Yates has found that positive daily self-affirmations are a great way to feed the mind with constructive voices. He has hired a life coach and while this may not be possible for everyone, he strongly believes that people should make a conscious effort to look at the media they consume and the friends they hang out with and themselves asking if they are in a fulfilling environment.
Brent Yates concentrates on the tasks at hand
"I've always strived to find something I'm really good at and to move forward to be successful and be successful at it," says the successful businessman, originally from Linton, Indiana, but now resides in Tennessee. Arizona and Ohio. "You can't use what you don't have. I gave up football and baseball at a young age because I couldn't realistically see potential for myself as a top athlete, but I stuck with golf and basketball because I felt confident that playing both in college would make me successful. Today I train at the gym because I know I'm up to the opportunity, not just for my age but for any age, knowing that one day I may need to slow down if my body or mind demands it. So over the past few years I've sacrificed some of my golf time to prioritize time to keep the buoyancy. Trying to take on too much at once can end up being counterproductive as we feel far too stretched out. You'll be much more successful if you put your full effort into a handful of commitments or activities that you're really successful at, rather than half-heartedly trying a hundred things at once. That applies to both business and life.”
Brent Yates strives for gratitude
"My daily routine for discipline and mental health begins with the idea of 'The Gravity of Up,'" says Yates. “And that means programming my body with positivity and gratitude through my mind. That's not that often or every other day, that's every single day absolutely! I need to breathe, oxygenate my blood, and calm my body enough so that my brain doesn't spin and I can focus on feeling grateful for the things in my life that I should be grateful for. It takes practice, repetition, and years of training. But this gratitude meditation prepares me for the day, and I always feel like I'm putting on my "shield" to face the day ahead as my best possible self. I am merciful for the beauties of life when they come to me, and also for the excitement of the obstacles God throws in my way.”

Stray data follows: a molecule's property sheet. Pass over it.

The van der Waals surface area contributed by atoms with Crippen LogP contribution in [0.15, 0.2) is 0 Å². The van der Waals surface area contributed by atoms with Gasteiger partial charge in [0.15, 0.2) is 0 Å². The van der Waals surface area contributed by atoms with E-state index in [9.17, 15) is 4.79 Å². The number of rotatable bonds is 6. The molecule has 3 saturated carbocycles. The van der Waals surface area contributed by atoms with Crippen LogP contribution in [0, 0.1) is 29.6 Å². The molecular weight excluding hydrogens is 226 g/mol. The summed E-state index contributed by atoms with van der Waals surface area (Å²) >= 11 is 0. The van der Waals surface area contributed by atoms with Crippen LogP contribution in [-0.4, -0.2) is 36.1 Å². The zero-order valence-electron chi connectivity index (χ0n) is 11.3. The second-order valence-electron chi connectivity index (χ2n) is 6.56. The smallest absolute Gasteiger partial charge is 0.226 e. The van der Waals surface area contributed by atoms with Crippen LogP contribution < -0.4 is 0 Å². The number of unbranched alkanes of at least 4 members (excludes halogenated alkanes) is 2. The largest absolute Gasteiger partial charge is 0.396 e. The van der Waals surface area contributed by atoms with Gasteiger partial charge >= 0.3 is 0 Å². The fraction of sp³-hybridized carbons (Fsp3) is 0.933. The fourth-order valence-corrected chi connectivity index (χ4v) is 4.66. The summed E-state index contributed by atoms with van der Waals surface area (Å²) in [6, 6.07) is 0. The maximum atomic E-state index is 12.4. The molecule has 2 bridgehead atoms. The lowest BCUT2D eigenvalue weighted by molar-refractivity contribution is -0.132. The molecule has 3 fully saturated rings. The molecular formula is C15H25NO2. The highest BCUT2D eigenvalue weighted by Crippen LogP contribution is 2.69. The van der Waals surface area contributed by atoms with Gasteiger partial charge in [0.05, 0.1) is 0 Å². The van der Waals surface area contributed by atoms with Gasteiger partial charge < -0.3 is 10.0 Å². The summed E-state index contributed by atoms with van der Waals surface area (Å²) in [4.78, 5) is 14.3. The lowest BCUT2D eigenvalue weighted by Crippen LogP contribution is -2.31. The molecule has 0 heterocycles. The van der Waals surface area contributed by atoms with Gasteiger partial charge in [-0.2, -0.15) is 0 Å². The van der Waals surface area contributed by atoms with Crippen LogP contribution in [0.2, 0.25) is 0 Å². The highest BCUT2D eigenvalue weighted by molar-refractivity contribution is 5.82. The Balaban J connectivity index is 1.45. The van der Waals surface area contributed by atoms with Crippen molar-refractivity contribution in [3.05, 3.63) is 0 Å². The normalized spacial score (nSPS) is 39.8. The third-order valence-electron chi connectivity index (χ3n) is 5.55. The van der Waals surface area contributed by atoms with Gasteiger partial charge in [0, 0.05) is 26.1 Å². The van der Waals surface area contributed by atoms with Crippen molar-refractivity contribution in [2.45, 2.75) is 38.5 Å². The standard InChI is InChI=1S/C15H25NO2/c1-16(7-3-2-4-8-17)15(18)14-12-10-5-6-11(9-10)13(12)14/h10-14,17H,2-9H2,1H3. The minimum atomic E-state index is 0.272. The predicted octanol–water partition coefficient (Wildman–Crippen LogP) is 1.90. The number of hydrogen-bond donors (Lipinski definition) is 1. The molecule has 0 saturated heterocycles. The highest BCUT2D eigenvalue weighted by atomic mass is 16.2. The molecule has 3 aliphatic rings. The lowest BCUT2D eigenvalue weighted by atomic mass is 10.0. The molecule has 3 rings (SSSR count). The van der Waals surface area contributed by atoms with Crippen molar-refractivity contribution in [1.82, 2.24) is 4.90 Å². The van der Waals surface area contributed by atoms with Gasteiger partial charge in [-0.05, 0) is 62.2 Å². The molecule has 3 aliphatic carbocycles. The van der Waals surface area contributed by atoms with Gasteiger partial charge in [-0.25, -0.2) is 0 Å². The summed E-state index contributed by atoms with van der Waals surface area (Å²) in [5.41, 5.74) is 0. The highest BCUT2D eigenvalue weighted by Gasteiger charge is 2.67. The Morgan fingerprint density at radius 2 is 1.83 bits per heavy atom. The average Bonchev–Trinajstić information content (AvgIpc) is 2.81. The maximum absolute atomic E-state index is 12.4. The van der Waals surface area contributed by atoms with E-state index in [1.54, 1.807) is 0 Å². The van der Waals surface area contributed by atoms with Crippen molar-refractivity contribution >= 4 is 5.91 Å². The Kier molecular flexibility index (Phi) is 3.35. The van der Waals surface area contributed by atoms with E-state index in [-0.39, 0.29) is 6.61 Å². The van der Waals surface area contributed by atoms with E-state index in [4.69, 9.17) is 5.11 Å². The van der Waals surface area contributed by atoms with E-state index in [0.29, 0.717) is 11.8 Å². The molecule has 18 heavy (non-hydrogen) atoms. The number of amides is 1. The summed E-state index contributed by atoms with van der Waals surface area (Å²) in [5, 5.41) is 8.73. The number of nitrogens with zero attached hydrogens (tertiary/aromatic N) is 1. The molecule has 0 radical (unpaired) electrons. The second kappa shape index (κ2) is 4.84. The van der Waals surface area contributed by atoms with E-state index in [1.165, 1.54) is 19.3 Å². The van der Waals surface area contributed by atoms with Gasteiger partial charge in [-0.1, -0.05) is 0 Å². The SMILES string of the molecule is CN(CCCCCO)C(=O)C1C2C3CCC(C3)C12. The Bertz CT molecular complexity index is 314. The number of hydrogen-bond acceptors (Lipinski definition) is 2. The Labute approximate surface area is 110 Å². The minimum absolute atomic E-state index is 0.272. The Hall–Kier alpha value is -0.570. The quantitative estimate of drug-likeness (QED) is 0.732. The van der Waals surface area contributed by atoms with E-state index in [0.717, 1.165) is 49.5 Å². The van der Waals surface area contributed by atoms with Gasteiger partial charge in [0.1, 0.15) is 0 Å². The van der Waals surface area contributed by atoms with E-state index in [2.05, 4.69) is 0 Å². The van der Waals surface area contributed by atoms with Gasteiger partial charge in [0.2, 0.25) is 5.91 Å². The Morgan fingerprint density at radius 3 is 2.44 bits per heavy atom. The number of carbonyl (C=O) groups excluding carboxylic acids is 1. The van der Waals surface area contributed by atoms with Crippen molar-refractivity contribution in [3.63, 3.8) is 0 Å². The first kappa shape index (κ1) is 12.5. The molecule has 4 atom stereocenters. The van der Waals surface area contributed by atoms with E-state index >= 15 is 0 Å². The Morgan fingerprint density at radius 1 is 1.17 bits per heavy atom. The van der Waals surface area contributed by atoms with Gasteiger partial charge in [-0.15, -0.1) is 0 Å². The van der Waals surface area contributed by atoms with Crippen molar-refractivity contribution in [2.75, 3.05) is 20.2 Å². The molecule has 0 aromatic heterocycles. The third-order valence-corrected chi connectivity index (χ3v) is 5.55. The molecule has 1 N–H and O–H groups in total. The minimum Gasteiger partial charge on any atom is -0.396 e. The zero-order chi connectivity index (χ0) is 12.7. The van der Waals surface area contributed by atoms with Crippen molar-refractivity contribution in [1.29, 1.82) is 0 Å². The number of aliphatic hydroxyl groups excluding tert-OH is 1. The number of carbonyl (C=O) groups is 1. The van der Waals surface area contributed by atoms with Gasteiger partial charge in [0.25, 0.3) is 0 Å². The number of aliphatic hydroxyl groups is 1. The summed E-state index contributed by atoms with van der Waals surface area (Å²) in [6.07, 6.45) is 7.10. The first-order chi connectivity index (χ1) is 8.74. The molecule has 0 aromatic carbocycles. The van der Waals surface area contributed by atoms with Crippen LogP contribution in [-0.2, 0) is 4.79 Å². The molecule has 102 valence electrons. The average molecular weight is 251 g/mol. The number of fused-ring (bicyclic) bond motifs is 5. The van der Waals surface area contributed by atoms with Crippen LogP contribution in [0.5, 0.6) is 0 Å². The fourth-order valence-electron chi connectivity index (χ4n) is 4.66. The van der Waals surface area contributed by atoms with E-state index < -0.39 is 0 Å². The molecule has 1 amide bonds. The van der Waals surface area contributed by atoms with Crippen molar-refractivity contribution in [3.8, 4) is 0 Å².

Place workouts in your core
"My favorite way to train is called 'fit function,'" says Yates. “I always focus on the core first and foremost. It is the lifeblood of everything we do. Our core is the core of our body. Basically, I want people to get their heart rate pumping from the first five minutes in the gym. Next come the more "functional" steps, but we're still moving and using cable machines, rowing machines, whatever you can do for your core that you might not have access to at home. I usually use a lot of cables, bodyweight, and these types of functional movements. All in all, I've found that my physical training program is an integral part of my journey to the top, but it's also not complete without the mental and spiritual components. You have to be mentally, physically, and emotionally "fit" to truly understand "Gravity of Up."
Follow Brent Yates on Instagram @brent__yates.